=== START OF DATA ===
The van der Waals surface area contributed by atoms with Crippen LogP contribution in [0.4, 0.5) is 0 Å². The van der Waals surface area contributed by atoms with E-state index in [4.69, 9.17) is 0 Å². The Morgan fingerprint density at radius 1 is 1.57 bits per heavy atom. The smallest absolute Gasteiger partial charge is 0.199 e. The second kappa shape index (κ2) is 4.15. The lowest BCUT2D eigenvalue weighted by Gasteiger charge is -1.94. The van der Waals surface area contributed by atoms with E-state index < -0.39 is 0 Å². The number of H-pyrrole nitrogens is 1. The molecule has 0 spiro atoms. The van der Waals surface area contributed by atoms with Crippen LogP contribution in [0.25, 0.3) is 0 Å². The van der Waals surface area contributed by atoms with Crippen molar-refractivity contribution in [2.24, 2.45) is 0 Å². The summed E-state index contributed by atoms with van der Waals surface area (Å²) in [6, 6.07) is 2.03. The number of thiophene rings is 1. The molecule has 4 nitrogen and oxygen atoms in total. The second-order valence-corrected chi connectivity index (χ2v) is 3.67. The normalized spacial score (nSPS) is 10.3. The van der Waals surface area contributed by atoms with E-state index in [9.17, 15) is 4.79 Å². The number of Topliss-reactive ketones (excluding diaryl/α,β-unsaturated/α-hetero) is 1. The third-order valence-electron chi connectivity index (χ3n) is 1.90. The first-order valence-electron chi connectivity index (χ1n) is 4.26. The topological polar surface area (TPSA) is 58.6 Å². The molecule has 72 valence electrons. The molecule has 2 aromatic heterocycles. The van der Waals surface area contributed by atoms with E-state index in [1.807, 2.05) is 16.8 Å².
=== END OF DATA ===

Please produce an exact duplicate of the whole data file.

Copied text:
The van der Waals surface area contributed by atoms with Crippen LogP contribution in [0.4, 0.5) is 0 Å². The van der Waals surface area contributed by atoms with E-state index in [4.69, 9.17) is 0 Å². The Morgan fingerprint density at radius 1 is 1.57 bits per heavy atom. The smallest absolute Gasteiger partial charge is 0.199 e. The second kappa shape index (κ2) is 4.15. The lowest BCUT2D eigenvalue weighted by Gasteiger charge is -1.94. The van der Waals surface area contributed by atoms with E-state index < -0.39 is 0 Å². The number of H-pyrrole nitrogens is 1. The molecule has 0 spiro atoms. The van der Waals surface area contributed by atoms with Crippen LogP contribution in [0.25, 0.3) is 0 Å². The van der Waals surface area contributed by atoms with Crippen molar-refractivity contribution in [2.24, 2.45) is 0 Å². The summed E-state index contributed by atoms with van der Waals surface area (Å²) in [6, 6.07) is 2.03. The number of thiophene rings is 1. The molecule has 4 nitrogen and oxygen atoms in total. The second-order valence-corrected chi connectivity index (χ2v) is 3.67. The normalized spacial score (nSPS) is 10.3. The van der Waals surface area contributed by atoms with E-state index in [9.17, 15) is 4.79 Å². The number of Topliss-reactive ketones (excluding diaryl/α,β-unsaturated/α-hetero) is 1. The third-order valence-electron chi connectivity index (χ3n) is 1.90. The first-order valence-electron chi connectivity index (χ1n) is 4.26. The topological polar surface area (TPSA) is 58.6 Å². The molecule has 72 valence electrons. The molecule has 2 aromatic heterocycles. The van der Waals surface area contributed by atoms with E-state index in [1.807, 2.05) is 16.8 Å².